DMX Controlled Christmas Tree

DMX Controlled Christmas Tree


I love Christmas lights, and always watch several videos of Christmas lights synced to music—usually Wizards in Winter. In previous years, I’ve used normal Christmas lights with an Arduino to cycle through the effects. This year I wanted to turn the tree up to eleven. I’ve worked with DMX for projects before, controlling strips of 5050 LED Tape, so controlling addressable LEDs was logically the next step.

There’s a fair amount of bits and pieces that came together to get this all working. But, if you’re interested in DMX and Arduinos you’re 90% of the way there. For this year I went barebones, but may invest in building a dedicated PCB in years to come. You can find the full list of required components at the bottom of this post. But I’ll go through it section by section below, so check you’ve got all the bits, then follow the below through.

The LEDs

Instead of using 5050s—which can only produce one colour—I used addressable WS2811 String Lights. These come in groups of 50 RGB LEDs and can be daisy-chained together. The limit for LEDs is the number of channels within a DMX universe, so the magic number will be 170 Pixels (510 Channel of RGB). Luckily for my 5ft tree, 170 LEDs were more than enough. If you need more, you can easy to double up the project and control a second DMX universe. I bought my WS2811 LEDs from AliExpress at the start of November. The shipping for this was 20-40 days—so it might be a little close now. You can order them from Amazon/eBay, which cost more but could be next day delivery.

The amount of power required for this will depend on the number of LEDs. For powering, I’ve screwed in DC Jack terminals to allow me to provide power through the tree. I’ve found that the voltage drop seems to affect the colour of the LEDs after around 100 Pixels, so I’ve added in a second power-supply into the 3rd group of LEDs. This gave an even white across the LEDs. For calculating the power requirements, I found this handy calculator: 

Arduino Wiring

For the project, I’m using an Arduino Uno, as the DMX Shield I’m using was made for that model. This shield makes life a lot easier, but if you are going for a smaller form factor, you can use a MAX485 chip—which is the same chip used by the DMX Shield.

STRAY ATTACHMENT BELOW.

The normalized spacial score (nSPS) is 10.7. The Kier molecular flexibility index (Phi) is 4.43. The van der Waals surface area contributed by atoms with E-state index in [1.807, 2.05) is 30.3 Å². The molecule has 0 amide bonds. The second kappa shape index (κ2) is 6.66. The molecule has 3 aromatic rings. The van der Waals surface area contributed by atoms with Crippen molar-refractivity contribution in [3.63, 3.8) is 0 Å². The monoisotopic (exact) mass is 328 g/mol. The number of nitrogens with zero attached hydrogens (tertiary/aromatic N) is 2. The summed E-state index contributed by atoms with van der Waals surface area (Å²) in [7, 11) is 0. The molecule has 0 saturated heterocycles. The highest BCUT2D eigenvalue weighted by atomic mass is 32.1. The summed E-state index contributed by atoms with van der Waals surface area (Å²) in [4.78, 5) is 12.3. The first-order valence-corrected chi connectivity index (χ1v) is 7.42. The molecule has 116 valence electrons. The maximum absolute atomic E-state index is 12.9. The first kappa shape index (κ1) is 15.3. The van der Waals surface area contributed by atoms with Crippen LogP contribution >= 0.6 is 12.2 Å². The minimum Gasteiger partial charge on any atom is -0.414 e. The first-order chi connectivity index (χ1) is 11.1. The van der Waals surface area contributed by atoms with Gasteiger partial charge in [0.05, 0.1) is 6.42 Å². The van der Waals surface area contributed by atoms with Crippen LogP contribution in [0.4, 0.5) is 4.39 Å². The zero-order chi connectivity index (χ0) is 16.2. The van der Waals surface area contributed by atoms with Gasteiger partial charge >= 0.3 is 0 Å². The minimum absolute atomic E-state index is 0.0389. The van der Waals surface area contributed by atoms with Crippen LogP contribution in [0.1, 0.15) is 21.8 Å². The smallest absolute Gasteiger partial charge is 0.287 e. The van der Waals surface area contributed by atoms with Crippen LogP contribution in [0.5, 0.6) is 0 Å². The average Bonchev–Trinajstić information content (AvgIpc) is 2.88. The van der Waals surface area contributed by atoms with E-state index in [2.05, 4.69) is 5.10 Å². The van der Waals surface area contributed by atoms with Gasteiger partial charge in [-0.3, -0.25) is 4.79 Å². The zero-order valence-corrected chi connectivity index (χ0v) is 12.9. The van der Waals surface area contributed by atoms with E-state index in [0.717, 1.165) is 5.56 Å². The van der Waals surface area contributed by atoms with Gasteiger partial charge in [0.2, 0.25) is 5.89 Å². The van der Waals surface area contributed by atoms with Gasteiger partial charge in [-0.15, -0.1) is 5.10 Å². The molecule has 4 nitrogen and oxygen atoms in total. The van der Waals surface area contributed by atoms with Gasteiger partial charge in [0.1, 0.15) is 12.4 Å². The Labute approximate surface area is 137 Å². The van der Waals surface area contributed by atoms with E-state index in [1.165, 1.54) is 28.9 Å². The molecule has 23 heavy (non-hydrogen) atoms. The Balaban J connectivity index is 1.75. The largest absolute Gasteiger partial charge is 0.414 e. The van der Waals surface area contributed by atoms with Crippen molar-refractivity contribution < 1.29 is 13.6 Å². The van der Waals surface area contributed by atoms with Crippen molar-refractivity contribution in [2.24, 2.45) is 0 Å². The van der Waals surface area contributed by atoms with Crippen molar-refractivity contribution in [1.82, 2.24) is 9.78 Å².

The only cables required is one between pin 7 of the Arduino and the data pin of the LEDs, and one between the Arduino’s Ground and the ground pin of the LEDs. This is to make sure both are referencing the same ground—without this, the LEDs get quite glitchy.

Arduino Coding

This project uses two Arduino libraries. Conceptinetics, to talk to the DMX Shield/MAX485Chip, and FastLED to talk to the WS2811 LEDs. The coding for this project is simple, and controlling these LEDs was far easier than the 5050s. The whole project works with just the below code:

/* Sam Brooks DMX Christmas Tree */   
#include "FastLED.h"
#include "Conceptinetics.h"
#define NUM_LEDS 170 
#define DATA_PIN 7
DMX_Slave dmx_slave ( DMX_SLAVE_CHANNELS );
void setup() {
   FastLED.addLeds<WS2811,DATA_PIN, RGB>(leds, NUM_LEDS);
   dmx_slave.enable ();
   dmx_slave.setStartAddress (1);
void loop() {
    int n;
    int r = -2;
    int g = -1;
    int b = 0;
    for (n=0; n<NUM_LEDS; n++) {
       leds[(n)] = CRGB(dmx_slave.getChannelValue((r+=3)),
                        dmx_slave.getChannelValue ((g+=3)),
                        dmx_slave.getChannelValue ((b+=3)));
There is a jumper on the DMX Shield, this has to be set to –EN to upload code, then back to EN to use the Shield’s functionality.

Playing with DMX

Uploading the code, I then connected the Arduino to the LEDs and a DMX Cable. This system will work with any DMX controller. I’m using an ENTTEC Pro and QLC+, this is because it includes a Web GUI so I can control the effects from any device on my network.

I’ve got the app running on a little Barebones PC so that it can run 24/7 without using a large amount of power.

I’ve included a video of some effects I’ve built for my tree, but the possibilities are endless. If you’ve followed this guide, I’d love to see what you’ve come up with. Even if it’s not a Christmas Tree, send them over to me! If you have questions about the project, I’d be more than happy to answer them below.

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Sam Brooks

Sam Brooks is the founder and creator of Techtrail. He works as a Broadcast Engineer, and has a great enthusiasm for smart home, 3D prototyping, and emerging technologies.